French leasebacks

Beware the snags behind the legal and tax breaks

British and Irish property investors have flocked over the Channel in recent years to take advantage of a generous tax break available on French holiday homes.

French sale and leaseback schemes – in which you purchase a property and then hand it over to a management agent who rents it out on your behalf – qualify for a VAT rebate of 19.6 per cent of the purchase price.

The VAT rebate and other benefits are great but only on schemes that work well. The quality of the rental management company, location and indeed the developer need to be looked at closely in order to avoid problems with obtaining mortgages or receiving income.

The tax refund on certain properties was introduced by the French government in the 1970s to attract more privately-owned rental accommodation in tourist hotspots.

As these schemes have soared in popularity a number of smaller management companies have sprung up to absorb excess demand from investors. Not all of them have proved reliable.

Some of the worst scheme providers have failed to deliver their promised rental yields, sometimes leaving the property owners to cover large mortgage payments from their own pocket. Other developments have been delayed or have been left to fall into disrepair.

Thankfully, these types of issues are rare. There are very few clients coming back saying that the company has not paid the rent.

Some of the largest and most experienced providers such as Pierre et Vacances, Odalys, Transmontagne and Lagrange run very successful schemes all over France, which typically pay a steady annual income of 4-5 per cent after costs and offer capital growth opportunities, as well as the added bonus of a few holiday weeks for owners.

But it is nevertheless important to make thorough checks on the financial viability of any scheme-provider, as problems do occur.

A quick browse through forums on websites throws up a number of disgruntled property owners who are still waiting for rental income more than a year after making their purchases.

Banks may refuse to lend on properties that are not run by one of their preferred developers. Banks won’t finance some developments if they are run by smaller leaseback developers.

Banks can also be cautious if the prospects for reselling the property in future do not look good. They need to know that the property will hold its value. Some properties may be treated like hotel rooms and if, say, the furniture is damaged, the value could diminish.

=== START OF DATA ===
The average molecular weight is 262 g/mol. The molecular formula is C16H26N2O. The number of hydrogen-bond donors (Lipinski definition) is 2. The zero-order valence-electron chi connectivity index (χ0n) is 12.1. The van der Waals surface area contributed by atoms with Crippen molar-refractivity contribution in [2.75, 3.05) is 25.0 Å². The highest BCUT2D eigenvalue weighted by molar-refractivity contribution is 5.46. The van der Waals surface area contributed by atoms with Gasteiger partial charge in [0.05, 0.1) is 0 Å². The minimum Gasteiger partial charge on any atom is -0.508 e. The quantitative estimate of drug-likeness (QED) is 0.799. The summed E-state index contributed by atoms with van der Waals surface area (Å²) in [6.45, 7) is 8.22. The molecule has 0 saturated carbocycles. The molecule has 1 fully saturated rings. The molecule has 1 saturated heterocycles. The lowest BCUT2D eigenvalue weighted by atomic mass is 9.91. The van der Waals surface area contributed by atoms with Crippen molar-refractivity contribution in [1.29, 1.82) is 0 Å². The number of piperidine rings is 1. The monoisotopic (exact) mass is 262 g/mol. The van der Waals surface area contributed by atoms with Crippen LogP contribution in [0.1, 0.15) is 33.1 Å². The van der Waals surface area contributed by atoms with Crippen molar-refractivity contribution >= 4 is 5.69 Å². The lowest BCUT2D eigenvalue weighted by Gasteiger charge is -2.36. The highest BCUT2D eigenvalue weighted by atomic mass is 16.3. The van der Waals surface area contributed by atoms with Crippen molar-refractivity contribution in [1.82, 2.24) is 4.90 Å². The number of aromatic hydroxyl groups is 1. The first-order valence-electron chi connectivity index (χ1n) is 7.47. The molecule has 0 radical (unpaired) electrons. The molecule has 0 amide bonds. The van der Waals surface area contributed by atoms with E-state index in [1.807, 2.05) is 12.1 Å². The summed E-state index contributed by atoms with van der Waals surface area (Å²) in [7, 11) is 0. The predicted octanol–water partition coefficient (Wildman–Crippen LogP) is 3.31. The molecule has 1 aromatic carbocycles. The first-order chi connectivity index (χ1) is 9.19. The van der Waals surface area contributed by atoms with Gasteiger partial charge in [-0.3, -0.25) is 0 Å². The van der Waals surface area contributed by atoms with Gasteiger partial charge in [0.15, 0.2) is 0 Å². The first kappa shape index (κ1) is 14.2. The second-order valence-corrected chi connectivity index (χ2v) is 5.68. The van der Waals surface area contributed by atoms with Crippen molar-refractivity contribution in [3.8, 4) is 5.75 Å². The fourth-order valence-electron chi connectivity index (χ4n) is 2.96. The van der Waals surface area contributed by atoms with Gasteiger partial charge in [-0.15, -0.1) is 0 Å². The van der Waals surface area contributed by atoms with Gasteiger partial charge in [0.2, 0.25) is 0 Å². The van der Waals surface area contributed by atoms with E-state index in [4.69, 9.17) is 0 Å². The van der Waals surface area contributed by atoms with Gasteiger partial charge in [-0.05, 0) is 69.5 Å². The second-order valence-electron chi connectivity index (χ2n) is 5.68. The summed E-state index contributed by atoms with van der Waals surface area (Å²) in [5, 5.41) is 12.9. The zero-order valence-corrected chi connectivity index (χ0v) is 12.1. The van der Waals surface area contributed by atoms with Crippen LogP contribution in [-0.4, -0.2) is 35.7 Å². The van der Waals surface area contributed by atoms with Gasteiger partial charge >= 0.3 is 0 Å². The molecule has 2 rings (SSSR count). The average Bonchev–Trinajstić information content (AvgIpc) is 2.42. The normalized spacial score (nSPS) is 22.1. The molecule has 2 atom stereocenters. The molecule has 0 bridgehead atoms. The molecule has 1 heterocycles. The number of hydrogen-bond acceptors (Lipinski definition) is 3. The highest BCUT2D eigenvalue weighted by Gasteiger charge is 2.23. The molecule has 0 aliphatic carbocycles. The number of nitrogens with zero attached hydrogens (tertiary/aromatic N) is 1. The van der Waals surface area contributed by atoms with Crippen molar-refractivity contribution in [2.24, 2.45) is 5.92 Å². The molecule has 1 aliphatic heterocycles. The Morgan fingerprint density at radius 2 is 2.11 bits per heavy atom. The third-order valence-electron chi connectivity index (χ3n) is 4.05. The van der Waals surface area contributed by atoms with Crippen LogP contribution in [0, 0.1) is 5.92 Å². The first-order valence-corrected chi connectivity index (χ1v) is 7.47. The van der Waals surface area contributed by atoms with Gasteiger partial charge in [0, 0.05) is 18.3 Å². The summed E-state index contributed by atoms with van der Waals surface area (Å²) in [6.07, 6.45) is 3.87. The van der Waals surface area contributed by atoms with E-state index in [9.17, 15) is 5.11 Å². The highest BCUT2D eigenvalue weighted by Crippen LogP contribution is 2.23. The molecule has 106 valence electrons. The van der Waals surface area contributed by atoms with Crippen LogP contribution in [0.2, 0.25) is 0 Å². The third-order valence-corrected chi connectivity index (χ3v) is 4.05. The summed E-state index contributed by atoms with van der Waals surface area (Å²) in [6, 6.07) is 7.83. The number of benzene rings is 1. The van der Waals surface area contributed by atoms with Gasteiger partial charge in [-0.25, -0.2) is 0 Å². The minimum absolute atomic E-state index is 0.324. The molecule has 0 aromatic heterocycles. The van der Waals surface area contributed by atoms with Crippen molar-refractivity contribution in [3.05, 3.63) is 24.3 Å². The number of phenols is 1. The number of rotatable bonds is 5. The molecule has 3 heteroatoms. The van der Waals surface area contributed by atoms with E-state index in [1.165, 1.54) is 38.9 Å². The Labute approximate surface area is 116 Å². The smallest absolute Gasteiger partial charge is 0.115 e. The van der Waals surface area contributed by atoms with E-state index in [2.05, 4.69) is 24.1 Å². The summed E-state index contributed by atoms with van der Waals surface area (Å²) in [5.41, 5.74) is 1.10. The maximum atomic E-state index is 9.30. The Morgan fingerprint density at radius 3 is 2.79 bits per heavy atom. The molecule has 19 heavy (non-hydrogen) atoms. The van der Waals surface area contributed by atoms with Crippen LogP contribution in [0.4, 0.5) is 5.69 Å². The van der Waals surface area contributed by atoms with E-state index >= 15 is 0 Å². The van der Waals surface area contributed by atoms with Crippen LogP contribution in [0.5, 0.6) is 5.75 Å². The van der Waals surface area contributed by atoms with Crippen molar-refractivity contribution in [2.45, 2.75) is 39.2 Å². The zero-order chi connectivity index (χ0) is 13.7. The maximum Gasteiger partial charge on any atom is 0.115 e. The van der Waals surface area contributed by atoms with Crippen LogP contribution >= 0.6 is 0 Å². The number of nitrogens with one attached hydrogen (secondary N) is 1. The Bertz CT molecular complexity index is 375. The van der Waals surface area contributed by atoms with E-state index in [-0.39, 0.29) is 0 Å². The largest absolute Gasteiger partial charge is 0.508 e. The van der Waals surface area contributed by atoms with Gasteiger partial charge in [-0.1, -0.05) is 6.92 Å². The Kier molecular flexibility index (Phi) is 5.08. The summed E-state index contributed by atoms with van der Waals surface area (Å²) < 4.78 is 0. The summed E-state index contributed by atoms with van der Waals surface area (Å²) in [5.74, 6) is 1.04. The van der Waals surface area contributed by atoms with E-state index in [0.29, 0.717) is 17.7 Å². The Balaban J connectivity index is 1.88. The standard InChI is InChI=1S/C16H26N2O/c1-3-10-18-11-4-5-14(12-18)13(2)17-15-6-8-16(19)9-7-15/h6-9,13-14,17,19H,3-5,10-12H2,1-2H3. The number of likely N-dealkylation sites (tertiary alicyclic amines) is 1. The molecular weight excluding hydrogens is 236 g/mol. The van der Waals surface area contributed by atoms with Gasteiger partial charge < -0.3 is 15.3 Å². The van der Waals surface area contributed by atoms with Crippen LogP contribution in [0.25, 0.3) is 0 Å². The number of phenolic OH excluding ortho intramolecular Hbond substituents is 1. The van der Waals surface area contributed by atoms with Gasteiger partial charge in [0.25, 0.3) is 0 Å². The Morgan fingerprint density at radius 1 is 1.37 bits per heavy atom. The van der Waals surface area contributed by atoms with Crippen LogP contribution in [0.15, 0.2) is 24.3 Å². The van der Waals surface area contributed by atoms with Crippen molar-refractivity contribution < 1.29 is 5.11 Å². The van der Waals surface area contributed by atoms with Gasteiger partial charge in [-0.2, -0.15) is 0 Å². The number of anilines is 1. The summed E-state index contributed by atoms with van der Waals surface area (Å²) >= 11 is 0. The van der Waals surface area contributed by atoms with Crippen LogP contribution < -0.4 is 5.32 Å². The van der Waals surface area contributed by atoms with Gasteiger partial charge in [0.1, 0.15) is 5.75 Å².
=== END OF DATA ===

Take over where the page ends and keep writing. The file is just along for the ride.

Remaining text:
Barclays, which lends on sale and leaseback properties in France, says it does not really take rental yields into account when calculating mortgages as they are not always guaranteed.

The bank also performs a detailed analysis of the financial position of the management company to glean how experienced it is and the scale of its operation.

The types of schemes that typically risk running into difficulties are those in less desirable areas, which are run by inexperienced management companies.

The guaranteed rental income is only as good as the company making it.

Typically schemes in prime areas such as the south of France, popular ski resorts such as Méribel and Courchevel and Paris and other large cities are the best. Agents are cautious on schemes based in lower Alpine ski resorts, which may suffer scarce snow because of global warming, and those in rural areas of middle France.

The most important boxes for a property to tick are a good location, which will be popular with tourists, and a management company that has a strong track record of meeting its commitments.

If you have a scheme in a remote area of France run by a small company, then after one season’s bad weather the company could go bust. If this happens, then your rental guarantee will evaporate and, to make matters worse, the tax authorities could try to claw back the VAT you saved.

Large companies such as Pierre et Vacances, which manages around 250 resorts, can cross-reference their properties, so if one does not have full occupancy, they can top up the rent from another resort. But if your property is being run by a small leaseback company that has been set up to manage one building or one resort then if things go wrong you are more likely to get hit straight away.

The best schemes tend to be those that are built and managed by the same firm. If the company knows it has to manage the property for 20 years it may well build it better.

Smaller developers may outsource the management of the scheme to a specialist management company when it has been completed.

Another signal that might arouse caution is when the management company offers a higher-than-average “guaranteed” rental yield.

Agents say that providers of schemes in less desirable resorts might offer higher yields to lure investors in. These rents are not actually guaranteed – and it could be the case that the more ambitious the target the less likely the company will be able to meet it. France french law solicitor avocat notaire Attorney Paris real-estate inheritance tax lawyer

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